Wednesday, 27 May 2015

FMP Additional work - "Plan - Do - Reflect".

Plan - Do - reflect.

  • Shoot film - buy a disposable camera test it out on your theme. This is dead easy, whatever your theme is for your FMP do a test shoot using disposable camera. Buy them from Pound Shops or anywhere that sells camera equipment and film (Boots/Snappies)? See at the end of this post a series of prompts for you to consider at the planning stage. When you use these cameras, the main thing you have to consider is the minimum focusing distance. Shoot upright and horizontal, if it's got built in flash - investigate how that can be used. Allow enough time to have the film processed and printed, try and use as many of the images as possible, you could try and annotate most of the images provided that you've varied the way that you shoot your theme. This exercise on it's own with the planning, 24 or more prints and the proper use of the Gibbs reflective practice could generate several pages of content.

  • Use your camera phone. Try your camera phone, dependent on how advanced it is there's probably several of the tests below you could do exploring how well it works as a phone. Again, just try your camera phone how adaptable is it? Does it have a zoom, how well does this work, can you change the settings? Get the manual out and see how good your camera phone is. If it's basic, how bad or good is it, try and get some really good shots with it using your theme, how do they compare with your DSLR? Are they better or worse - why? Again, make sure you plan what you do beforehand and then reflect using Gibbs.

  • Shoot your theme and change your white balance - how does it affect the images? Again dead easy to do and one you can either do using either your subject or the location you're shooting in. Set the camera up and just shoot using all of the white balance settings. Then get the images printed off and line all the images up side by side and make observations about how the images is affected by the changes in the white balance settings. Again remember to plan it first, then do it and then reflect on the outcomes. Make sure you analyse and ask the 'what if 'type questions.

  • Lenses different focal lengths with your theme. What lens focal length works best with your theme/subject. Is the background and the surroundings important in contextualising the scene? If so would the use of a wide angle lens be a good idea? Do a test shoot with your lenses or your zoom lens set at a range of focal lengths to see how the use of the lens focal length affects the image. 18mm, 50mm and 80mm if you've got a short zoom lens. Again - plan it, do it and then reflect.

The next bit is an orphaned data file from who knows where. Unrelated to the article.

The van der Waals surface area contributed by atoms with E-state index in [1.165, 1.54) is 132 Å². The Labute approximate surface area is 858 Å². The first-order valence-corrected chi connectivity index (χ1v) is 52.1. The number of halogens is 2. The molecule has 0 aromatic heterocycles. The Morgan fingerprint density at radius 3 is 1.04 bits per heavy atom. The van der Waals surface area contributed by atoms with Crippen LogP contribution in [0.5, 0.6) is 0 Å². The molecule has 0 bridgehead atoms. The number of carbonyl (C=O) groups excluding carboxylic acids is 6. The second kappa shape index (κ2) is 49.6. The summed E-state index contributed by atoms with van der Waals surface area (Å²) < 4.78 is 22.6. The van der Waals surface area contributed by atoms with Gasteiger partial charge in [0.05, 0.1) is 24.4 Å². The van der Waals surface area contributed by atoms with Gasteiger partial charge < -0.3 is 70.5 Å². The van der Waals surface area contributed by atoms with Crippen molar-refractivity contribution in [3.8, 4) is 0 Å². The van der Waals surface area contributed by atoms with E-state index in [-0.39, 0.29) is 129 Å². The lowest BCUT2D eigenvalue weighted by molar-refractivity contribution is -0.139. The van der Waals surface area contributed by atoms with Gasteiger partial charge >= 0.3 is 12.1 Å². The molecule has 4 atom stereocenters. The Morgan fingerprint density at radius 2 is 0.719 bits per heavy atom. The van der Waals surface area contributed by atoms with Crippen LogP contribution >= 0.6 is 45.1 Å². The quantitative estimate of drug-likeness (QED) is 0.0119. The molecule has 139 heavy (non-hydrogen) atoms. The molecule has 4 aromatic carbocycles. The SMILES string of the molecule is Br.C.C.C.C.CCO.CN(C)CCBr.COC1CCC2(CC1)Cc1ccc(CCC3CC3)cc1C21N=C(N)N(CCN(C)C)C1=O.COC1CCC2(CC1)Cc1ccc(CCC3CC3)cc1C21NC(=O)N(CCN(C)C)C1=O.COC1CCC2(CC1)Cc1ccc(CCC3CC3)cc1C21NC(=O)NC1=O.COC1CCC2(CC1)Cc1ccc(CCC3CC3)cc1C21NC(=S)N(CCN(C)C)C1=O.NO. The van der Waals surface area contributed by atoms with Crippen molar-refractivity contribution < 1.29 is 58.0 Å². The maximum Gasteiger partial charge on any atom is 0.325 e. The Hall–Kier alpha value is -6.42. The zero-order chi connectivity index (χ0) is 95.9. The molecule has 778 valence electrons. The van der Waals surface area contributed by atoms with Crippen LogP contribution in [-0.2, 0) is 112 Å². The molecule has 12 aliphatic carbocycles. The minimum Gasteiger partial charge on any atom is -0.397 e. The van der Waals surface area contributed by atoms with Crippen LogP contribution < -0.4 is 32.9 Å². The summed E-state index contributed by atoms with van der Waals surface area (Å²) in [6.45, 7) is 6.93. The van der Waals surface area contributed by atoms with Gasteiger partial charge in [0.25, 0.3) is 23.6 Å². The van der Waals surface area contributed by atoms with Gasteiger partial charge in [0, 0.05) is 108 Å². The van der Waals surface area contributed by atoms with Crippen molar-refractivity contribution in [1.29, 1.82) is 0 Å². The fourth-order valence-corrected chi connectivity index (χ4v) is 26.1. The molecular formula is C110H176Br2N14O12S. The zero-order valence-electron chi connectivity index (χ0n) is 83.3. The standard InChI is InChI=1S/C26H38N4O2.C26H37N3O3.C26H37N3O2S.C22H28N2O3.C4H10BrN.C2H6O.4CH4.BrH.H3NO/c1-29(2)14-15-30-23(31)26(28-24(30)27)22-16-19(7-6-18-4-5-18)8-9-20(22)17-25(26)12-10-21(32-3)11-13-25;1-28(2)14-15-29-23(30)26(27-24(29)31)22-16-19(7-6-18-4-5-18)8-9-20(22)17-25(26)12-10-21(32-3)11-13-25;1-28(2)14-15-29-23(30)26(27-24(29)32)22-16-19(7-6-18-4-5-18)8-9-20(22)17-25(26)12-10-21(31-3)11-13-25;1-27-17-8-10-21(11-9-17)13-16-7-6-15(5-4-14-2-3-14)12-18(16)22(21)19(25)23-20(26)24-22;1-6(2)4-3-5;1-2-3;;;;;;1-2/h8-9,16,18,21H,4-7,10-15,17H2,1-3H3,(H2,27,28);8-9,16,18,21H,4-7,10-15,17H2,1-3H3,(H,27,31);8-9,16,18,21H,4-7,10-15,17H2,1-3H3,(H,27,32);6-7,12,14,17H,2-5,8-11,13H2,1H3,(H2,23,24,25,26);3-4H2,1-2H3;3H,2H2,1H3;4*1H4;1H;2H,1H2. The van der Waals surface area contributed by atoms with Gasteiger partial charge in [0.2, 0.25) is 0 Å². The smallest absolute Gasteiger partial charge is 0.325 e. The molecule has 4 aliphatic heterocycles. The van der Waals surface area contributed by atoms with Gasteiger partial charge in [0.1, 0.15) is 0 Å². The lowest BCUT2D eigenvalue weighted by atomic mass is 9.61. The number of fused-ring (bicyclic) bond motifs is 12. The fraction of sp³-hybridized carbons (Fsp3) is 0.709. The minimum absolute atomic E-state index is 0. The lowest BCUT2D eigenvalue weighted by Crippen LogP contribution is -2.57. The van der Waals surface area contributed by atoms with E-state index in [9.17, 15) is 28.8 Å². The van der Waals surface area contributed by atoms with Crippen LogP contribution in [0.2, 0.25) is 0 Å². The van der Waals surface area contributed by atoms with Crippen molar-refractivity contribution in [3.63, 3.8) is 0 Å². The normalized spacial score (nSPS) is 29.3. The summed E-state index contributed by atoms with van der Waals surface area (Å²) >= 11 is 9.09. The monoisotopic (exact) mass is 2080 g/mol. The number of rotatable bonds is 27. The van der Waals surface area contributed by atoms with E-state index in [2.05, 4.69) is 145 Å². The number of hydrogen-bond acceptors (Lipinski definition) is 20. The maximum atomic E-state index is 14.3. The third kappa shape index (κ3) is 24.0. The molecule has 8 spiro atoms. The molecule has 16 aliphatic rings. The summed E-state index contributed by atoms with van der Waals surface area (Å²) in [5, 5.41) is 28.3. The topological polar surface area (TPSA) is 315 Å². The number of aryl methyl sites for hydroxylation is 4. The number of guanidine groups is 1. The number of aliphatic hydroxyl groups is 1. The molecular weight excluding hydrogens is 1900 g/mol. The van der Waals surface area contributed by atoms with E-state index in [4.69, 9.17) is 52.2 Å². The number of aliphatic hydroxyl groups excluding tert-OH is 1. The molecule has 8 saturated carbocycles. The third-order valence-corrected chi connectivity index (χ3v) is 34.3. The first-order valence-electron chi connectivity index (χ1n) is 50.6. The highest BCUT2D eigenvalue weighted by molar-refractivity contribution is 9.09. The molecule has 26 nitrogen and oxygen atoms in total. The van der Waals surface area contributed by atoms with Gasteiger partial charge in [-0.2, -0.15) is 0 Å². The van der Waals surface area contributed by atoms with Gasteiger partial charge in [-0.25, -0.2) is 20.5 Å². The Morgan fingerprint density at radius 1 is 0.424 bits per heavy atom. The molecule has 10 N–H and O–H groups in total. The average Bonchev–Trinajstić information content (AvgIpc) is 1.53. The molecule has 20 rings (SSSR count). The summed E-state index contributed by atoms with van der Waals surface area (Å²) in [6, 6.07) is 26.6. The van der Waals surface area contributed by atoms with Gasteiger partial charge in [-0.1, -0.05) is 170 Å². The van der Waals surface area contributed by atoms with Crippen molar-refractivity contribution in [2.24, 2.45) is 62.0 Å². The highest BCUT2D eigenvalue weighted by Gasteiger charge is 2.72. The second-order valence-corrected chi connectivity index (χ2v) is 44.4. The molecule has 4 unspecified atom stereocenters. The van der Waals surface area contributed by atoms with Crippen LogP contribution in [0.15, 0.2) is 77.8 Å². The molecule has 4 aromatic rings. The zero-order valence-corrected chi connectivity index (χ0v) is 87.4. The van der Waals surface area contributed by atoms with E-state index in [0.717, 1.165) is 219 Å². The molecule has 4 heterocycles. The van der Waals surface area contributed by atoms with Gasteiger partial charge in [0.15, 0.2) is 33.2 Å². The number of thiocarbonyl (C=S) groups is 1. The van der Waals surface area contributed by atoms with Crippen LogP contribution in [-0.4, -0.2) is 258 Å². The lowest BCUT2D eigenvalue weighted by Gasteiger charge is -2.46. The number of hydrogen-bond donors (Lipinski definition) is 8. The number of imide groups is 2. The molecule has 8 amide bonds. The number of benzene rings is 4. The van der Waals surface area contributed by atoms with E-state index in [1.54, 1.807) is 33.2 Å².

• Light - photograph your theme or the location or a location through the day from 5am through to 10pm. Use the daylight white balance mode (Not Auto). ideally shoot your location, a good idea if it's possible is to have your subject in the picture, but considering the amount of time given over to this task, the location or a location would be enough. Shoot the same scene, from the same place with the same focal length (Wide angle is good). Make sure you set the camera to daylight mode in your white balance.

Shoot as many hours as you can of the same scene as described above. Print all of the images off making a note of the time each shot was made (Remember precede it with planning). Then annotate the images with regards to two separate aspects. (1). The colour of the light from the early morning through to the evening, how does it change - what effects it and why? (2). The light quality - look at the shadows and make observations with regards to the quality of the light, talk about it in terms of whether it is point light or diffuse light and how does this impact on the image?

  • Aperture - shoot your theme at different apertures from wide down to small (F3.5 - F22).
  • Aperture - bracket your theme using the aperture show under and over - exposure.
  • Shutter speed - from slow to fast moving your subject or associated.
  • ISO - noise - shoot from 100 iso to your fastest setting how does that affect your image.


Test shoot "Planning Unit 08-2:3".

(1). What light are they hoping for and why?
(2). What camera are they using?
(3). Where are they going to shoot the images?
(4). Who are they going to shoot images of?
(5). What file type/size are they going to use and why?
(6). What lens are they using?
(7). What ISO have they selected and why?
(8). What white balance have they selected and why?
(9). What metering mode have they used and how are they going to make their exposures?
(10). where are they images going to be shot and why?
(11). Who are they going to photograph?
(12). How much time are they going to allocate?
(13). What focal lengths are they going to use?
(14). What shutter speed are they going to use?
(15). Are they going to use a tripod - why/why not?
(16). When do they intend to download the images and make a contact print?
(17). How will they make the contact sheet?
(18). Have they got space on their cards (What size card are they using).
(19). Have they got freshly charged batteries and spare batteries?
(20). Where, when and how the files going to be backed up?
(21). What is it you're going to be testing and the reason.

Gibbs Reflective Practice

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